Bank of England meeting could discuss cutting interest rates

A recent run of bad news on the economy may have chipped away at Mark Carney and other policymakers’ certainty on the path for interest rates

The Bank of England’s interest rate setters meet against a gloomy economic backdrop this week that could prompt at least one policymaker to push for a cut in borrowing costs to shore up stalling growth.

The nine-strong monetary policy committee (MPC) is not expected to make any changes to the record low base rate of 0.5% on Thursday. But investors will be scouring minutes of the latest meeting and the Bank’s new forecasts for the economy released at the same time for clues as to whether the next move will be up or down.

“A run of weak activity surveys for April suggest that the economy may see growth in the second quarter slow compared to the first quarter’s already insipid performance,” said Martin Beck at the consultancy Oxford Economics.

“Uncertainty caused by June’s EU referendum has been widely blamed. But with the economy slackening well before the referendum date was announced, it is difficult to believe that this is the only story. One thing that is clear is that the possibility of a cut in interest rates is looking ever less outlandish.”

Markets are not pricing in any policy move this year and the Bank’s policymakers have also signalled that rates are going nowhere for now, given the upcoming referendum on EU membership is clouding the economic outlook. At the same time, there has been a clear message from governor Mark Carney that when there is a change in borrowing costs it is more likely to be up than down.

However, a recent run of bad news on the economy may have chipped away at Carney and other policymakers’ certainty on the path for interest rates, say experts. The committee could discuss cuts at this meeting even if most members are not close to voting for such a move.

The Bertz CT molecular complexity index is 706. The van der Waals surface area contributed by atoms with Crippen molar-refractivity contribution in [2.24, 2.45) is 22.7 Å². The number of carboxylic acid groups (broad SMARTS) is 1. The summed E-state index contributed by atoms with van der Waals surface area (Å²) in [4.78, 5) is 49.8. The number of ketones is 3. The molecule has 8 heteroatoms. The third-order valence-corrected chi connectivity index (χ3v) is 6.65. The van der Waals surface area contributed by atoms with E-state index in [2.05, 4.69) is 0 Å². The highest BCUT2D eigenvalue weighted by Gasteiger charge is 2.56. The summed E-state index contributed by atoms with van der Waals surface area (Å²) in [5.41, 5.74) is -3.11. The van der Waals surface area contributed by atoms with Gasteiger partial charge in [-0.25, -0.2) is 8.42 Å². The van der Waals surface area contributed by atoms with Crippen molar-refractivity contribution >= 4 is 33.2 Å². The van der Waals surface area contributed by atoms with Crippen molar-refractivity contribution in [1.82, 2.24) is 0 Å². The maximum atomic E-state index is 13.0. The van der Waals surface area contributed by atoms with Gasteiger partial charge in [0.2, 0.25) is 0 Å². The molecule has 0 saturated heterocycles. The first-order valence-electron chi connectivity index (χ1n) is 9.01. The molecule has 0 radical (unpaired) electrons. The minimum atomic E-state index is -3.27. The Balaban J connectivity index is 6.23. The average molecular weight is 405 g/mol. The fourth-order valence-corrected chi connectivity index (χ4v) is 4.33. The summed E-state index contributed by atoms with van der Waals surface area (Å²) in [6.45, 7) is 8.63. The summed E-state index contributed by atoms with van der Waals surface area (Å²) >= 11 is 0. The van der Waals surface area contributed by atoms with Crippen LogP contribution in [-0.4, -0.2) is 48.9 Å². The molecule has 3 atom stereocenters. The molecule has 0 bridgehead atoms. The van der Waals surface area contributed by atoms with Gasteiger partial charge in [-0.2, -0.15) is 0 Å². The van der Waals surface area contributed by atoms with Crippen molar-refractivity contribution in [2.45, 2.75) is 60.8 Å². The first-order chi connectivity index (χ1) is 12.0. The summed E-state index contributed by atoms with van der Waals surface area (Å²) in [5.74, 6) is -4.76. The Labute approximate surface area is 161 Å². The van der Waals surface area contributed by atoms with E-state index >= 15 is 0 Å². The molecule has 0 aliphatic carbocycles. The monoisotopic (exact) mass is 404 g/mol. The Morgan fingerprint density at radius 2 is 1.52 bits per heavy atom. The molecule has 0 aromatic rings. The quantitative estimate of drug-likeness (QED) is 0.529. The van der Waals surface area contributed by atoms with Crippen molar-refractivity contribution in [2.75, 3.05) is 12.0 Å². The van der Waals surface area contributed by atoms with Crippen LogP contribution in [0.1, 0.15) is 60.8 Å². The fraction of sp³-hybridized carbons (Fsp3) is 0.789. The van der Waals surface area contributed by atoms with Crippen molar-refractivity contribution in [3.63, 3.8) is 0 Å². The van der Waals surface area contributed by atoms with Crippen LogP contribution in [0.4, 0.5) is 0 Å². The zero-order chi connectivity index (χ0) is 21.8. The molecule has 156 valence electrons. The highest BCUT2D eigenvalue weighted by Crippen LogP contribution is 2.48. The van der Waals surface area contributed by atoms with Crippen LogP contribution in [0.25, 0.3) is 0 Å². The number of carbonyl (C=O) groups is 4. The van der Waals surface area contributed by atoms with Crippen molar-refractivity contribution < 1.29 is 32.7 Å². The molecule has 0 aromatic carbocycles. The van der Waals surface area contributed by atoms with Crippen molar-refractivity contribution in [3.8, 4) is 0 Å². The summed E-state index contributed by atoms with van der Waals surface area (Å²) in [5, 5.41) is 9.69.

Both the Bank’s chief economist, Andy Haldane, and external MPC member Jan Vlieghe have discussed the possibility of cutting rates in the past. As such, they are seen as the most likely to push for lower borrowing costs after business surveys last week added to signs that the UK economy is losing momentum.

Last week’s PMI reports on the main sectors of Britain’s economy showed growth had dropped to the weakest pace in three years for construction firms, manufacturers and Britain’s vast banks-to-bars services industry. The surveys’ compilers, Markit, said that pointed to GDP growth of just 0.1% in April, down from 0.4% in the first quarter of the year.

On the high street, the demise of BHS and Austin Reed has fanned fears that the consumer engine driving Britain’s economy is stalling.

The signs from the global economy have also been worrying investors, including news on Friday that the US added far fewer jobs than expected last month.

Another issue that will be troubling UK policymakers is the EU referendum on 23 June. The Bank has already warned that businesses will likely defer spending decisions until after the vote, knocking overall economic growth in the second quarter of the year. But presenting the Bank’s latest “inflation report” forecasts on Thursday at a news conference, Carney may be careful not to venture further into the Brexit debate.

Chris Hare, an economist at the bank Investec, commented: “From a communications perspective, this inflation report will be extremely awkward for the MPC.”

“Issues relating to the vote are clearly affecting the MPC’s read of the economy and its monetary policy outlook. But, at the same time, the committee might naturally shy away from wading further into a highly charged political debate.”

“All told, we expect this Super Thursday to see the MPC very much in ‘wait and see’ mode as it rides out the communications challenges of the EU referendum.”

According to the Sunday Times, the Bank has held ‘informal discussions’ with UK banks over whether their balance sheets could handle a rate cut.